What is Community: Difference
What is intentional community? This is one of the first questions we ask at the start of a year in St. Hilda's. It's also one that we tend to find ourselves asking halfway through the year, and then again when we leave.
The one constant I've noticed about this question over the course of my time here, apart from the fact that it is constantly being asked, is that no answer seems to quite capture what it is asking for. It strikes me that this is not due to a failure on the part of those who have lived in community, however, but because it's not a question to which a definite answer can be given. Instead it's a dynamic question, one which has to be asked again and again in a variety of different contexts, each of which will offer up its own account of what an intentional community might look like.
All of which makes the business of saying what intentional community is somewhat difficult: for though there are lots of ways of living in intentional community, there does not appear to be any one such way which answers once and for all what intentional community is.
When we ask this question, then, we must be clear about what we're asking. Are we asking for a definition of intentional community, one which if met will ensure that intentional community will manifest itself? Or are we asking about the various ways in which an intentional community can be? If it is the former, then I would guess that we're unlikely to find an answer which will help us much with the actual business of living in community. This is because it seems to me that any community we live in will likely not satisfy that definition.
If it's the latter, however, then we may be well placed to appreciate the many and various answers which, though they do not give a definition of intentional community when taken together, each offer up some insight into community living. We might even be able to look at how these various answers relate to each other in unexpected ways, and observe the results of bringing disparate and different responses to the question 'what is intentional community' into dialogue with each other.
Which brings me to the aspect of intentional community that I wanted to focus on when I started writing this piece: specifically, that it seems me to be a feature of intentional community that when people decide to live together in this way the result is rarely definitive (and never, I imagine, ideal). Instead, intentional community seems to be manifested in the bizarre and unexpected ways in which different individuals can bring out both the best and the worst in each other; in the ways in which living with others can draw out facets of character that had hitherto gone unknown; in the ways in which being faced with an entirely different point of view can reveal that you yourself are a very different person to the one you thought you were.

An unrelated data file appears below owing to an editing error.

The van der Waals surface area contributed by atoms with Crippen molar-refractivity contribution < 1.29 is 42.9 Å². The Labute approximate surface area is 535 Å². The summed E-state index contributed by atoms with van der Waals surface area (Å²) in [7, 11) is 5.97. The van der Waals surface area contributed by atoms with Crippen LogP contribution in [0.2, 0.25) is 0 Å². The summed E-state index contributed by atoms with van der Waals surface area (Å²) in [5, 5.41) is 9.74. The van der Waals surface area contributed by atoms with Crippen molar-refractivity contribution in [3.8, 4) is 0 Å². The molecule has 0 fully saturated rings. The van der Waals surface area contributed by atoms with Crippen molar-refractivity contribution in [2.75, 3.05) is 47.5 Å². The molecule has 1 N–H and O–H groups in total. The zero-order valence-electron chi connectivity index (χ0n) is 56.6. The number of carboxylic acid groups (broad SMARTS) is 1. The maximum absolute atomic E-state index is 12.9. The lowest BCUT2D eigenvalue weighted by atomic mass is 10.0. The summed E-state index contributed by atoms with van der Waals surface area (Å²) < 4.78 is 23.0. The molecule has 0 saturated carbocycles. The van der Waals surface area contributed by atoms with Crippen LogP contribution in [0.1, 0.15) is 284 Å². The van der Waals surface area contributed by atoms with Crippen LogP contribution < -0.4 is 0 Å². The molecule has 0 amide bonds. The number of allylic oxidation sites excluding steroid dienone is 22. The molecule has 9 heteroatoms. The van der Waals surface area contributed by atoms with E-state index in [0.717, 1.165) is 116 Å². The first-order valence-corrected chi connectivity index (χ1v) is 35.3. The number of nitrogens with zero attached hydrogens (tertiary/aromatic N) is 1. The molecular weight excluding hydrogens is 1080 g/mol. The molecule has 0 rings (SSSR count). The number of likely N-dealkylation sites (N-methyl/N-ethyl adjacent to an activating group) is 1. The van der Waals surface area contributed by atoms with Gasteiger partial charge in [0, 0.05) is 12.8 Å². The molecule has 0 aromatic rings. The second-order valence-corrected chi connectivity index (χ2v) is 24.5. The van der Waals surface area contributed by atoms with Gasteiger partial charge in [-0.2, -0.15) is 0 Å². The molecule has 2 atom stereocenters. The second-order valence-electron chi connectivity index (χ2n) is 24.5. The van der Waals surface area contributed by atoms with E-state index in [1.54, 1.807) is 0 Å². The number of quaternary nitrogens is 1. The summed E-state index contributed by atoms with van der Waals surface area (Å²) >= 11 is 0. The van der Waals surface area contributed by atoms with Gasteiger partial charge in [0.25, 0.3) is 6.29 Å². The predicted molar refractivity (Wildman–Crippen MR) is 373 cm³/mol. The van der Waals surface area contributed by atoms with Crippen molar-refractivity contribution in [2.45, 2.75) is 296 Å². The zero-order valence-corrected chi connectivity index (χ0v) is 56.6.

These differences can range from the seemingly superficial to the absolutely fundamental (and it's not always clear which is which!). For example, two people can differ wildly as to what constitutes a clean room. They can also differ as to what constitutes living prayerfully, treating others lovingly, and, of course, what constitutes living in community. Though such differences can always cause tension, it is also through these differences engaging with each other that communities are formed: for it is by engaging with each other as others, fully aware of all the difference that this entails, that we begin to manifest what it can be to exist in unity with diversity. Above all, it is by living in unity with others that we begin to appreciate what it means for us to love our neighbours: neighbours who might not always do the dishes/expect the dishes to be done too often, or who take community expectations far too seriously/not seriously enough, but who are still the very neighbours that we are constantly commanded to love.
Rather helpfully, this is all indicated by an innocuous aspect of the word 'community' itself. For in terms of basic etymology, 'community' literally means 'unity with'; and this 'with' implies the presence of something other than myself in this unity: it implies difference. And this suggests that community is not merely the result of reducing many individuals to the same, nor even a unity in spite of difference: rather, it is a unity premised upon diversity. It thus goes hand in hand with the recognition that we exist in context, such that we must often come to learn who we are in the context of the lives of others, rather than expecting those others with whom we live to conform to us.
Just as there is no definitive answer to the question 'what is intentional community?' then, but rather many different answers, each of which inspires different insights, so a community itself is not necessarily constituted by a definite identity shared by all, but by the unique results which arise from individuals sharing in each others' lives. This is not to say that an initial sense of identity cannot be helpful, nor that there are not some things which communities should seek to avoid. It is just to say that what an intentional community is is rarely a question which can be given a definite and all encompassing answer. Instead, a given intentional community just is the unpredictable result of the weird and wonderful relationships which develop when a group of different people come together with the intention of trying to love and learn from each other.